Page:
Yamada, Shigeru. 2020. OALD10 Katsuyo Gaido [Usage Guide]. Tokyo: Obunsha Publishing.
Shigeru Yamada is a Professor at Waseda University, Tokyo. He is on the editorial advisory board of Dictionaries: Journal of the Dictionary Society of North America. He was a Co-Editor-in-Chief of Lexicography: Journal of ASIALEX. His specialization is EFL and bilingual lexicography. His recent publications include “Monolingual Learners’ Dictionaries – Past and Future” (The Bloomsbury Handbook of Lexicography, 2nd ed., Ch. 11, 2022).
26 September 2022 at
What about cultural references? For me, the Longman Dictionary of English Language and Culture (1990) is the best and has the most comprehensive corpus in this respect.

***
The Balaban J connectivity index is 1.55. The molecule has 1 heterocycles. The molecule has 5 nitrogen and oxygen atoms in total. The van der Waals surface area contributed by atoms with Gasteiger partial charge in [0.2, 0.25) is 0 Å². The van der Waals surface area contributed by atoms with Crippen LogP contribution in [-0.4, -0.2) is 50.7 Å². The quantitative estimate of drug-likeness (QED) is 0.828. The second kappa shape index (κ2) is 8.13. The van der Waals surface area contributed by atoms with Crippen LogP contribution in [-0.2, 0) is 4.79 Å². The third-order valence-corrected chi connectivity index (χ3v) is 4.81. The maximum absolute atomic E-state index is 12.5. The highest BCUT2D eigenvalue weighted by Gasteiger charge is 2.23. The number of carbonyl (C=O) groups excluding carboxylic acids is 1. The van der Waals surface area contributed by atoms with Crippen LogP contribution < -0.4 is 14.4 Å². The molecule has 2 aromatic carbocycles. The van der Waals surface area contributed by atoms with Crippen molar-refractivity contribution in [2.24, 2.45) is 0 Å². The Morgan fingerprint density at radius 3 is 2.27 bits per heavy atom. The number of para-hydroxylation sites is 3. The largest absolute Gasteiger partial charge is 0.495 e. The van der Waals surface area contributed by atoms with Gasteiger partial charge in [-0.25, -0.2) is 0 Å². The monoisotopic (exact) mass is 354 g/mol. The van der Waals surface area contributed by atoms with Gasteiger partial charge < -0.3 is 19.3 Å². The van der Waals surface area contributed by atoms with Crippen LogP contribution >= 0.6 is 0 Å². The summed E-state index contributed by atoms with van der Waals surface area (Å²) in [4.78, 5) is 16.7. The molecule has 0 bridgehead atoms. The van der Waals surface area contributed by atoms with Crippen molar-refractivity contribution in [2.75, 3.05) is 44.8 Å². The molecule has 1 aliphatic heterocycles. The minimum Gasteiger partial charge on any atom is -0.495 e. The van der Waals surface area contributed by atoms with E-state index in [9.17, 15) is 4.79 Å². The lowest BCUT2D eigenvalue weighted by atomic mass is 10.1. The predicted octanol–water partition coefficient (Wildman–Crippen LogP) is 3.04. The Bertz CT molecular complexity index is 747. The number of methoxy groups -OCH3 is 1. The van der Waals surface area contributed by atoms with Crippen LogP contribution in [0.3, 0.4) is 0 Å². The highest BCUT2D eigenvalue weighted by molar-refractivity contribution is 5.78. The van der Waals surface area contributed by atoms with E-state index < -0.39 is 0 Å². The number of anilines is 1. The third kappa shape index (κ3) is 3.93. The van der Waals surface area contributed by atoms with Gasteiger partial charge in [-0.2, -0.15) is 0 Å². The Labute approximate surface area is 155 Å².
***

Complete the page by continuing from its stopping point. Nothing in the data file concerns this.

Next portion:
4 January 2023 at
Thank you for raising a good point. Cultural aspects are important.
I co-authored the below review.
The OALD online and app include entries from the Oxford Guide to British and American Culture.
Kokawa, Takahiro, and Shigeru Yamada. 1988. “Review: Longman Dictionary of English Language and Culture, Ed. Della Summers, and Oxford Advanced Learner’s Dictionary, Encyclopedic edition, Ed. Jonathan Crowther.” International Journal of Lexicography 11. 4. 343–357.